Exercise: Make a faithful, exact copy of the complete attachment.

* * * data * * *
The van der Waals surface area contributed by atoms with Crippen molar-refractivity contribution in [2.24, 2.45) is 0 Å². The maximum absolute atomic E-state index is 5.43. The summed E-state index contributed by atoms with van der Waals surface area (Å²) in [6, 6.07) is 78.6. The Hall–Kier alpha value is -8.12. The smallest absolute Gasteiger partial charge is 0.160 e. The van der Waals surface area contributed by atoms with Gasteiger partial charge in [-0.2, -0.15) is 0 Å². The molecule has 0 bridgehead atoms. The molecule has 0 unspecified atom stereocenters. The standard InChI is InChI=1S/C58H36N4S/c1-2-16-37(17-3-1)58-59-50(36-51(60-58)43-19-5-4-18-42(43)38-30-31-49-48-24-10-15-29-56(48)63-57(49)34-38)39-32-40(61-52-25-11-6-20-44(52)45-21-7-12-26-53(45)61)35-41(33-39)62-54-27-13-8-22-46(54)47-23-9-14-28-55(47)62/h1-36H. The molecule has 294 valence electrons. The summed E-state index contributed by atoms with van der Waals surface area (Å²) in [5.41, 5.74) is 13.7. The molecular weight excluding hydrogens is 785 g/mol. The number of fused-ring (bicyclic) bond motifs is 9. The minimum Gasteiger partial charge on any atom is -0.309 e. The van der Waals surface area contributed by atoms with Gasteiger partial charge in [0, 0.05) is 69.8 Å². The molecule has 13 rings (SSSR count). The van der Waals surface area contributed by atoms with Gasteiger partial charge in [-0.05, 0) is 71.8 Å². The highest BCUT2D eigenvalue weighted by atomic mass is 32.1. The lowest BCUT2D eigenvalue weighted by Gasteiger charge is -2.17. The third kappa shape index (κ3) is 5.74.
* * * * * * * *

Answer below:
The van der Waals surface area contributed by atoms with Crippen molar-refractivity contribution in [2.24, 2.45) is 0 Å². The maximum absolute atomic E-state index is 5.43. The summed E-state index contributed by atoms with van der Waals surface area (Å²) in [6, 6.07) is 78.6. The Hall–Kier alpha value is -8.12. The smallest absolute Gasteiger partial charge is 0.160 e. The van der Waals surface area contributed by atoms with Gasteiger partial charge in [-0.2, -0.15) is 0 Å². The molecule has 0 bridgehead atoms. The molecule has 0 unspecified atom stereocenters. The standard InChI is InChI=1S/C58H36N4S/c1-2-16-37(17-3-1)58-59-50(36-51(60-58)43-19-5-4-18-42(43)38-30-31-49-48-24-10-15-29-56(48)63-57(49)34-38)39-32-40(61-52-25-11-6-20-44(52)45-21-7-12-26-53(45)61)35-41(33-39)62-54-27-13-8-22-46(54)47-23-9-14-28-55(47)62/h1-36H. The molecule has 294 valence electrons. The summed E-state index contributed by atoms with van der Waals surface area (Å²) in [5.41, 5.74) is 13.7. The molecular weight excluding hydrogens is 785 g/mol. The number of fused-ring (bicyclic) bond motifs is 9. The minimum Gasteiger partial charge on any atom is -0.309 e. The van der Waals surface area contributed by atoms with Gasteiger partial charge in [0, 0.05) is 69.8 Å². The molecule has 13 rings (SSSR count). The van der Waals surface area contributed by atoms with Gasteiger partial charge in [-0.05, 0) is 71.8 Å². The highest BCUT2D eigenvalue weighted by atomic mass is 32.1. The lowest BCUT2D eigenvalue weighted by Gasteiger charge is -2.17. The third kappa shape index (κ3) is 5.74.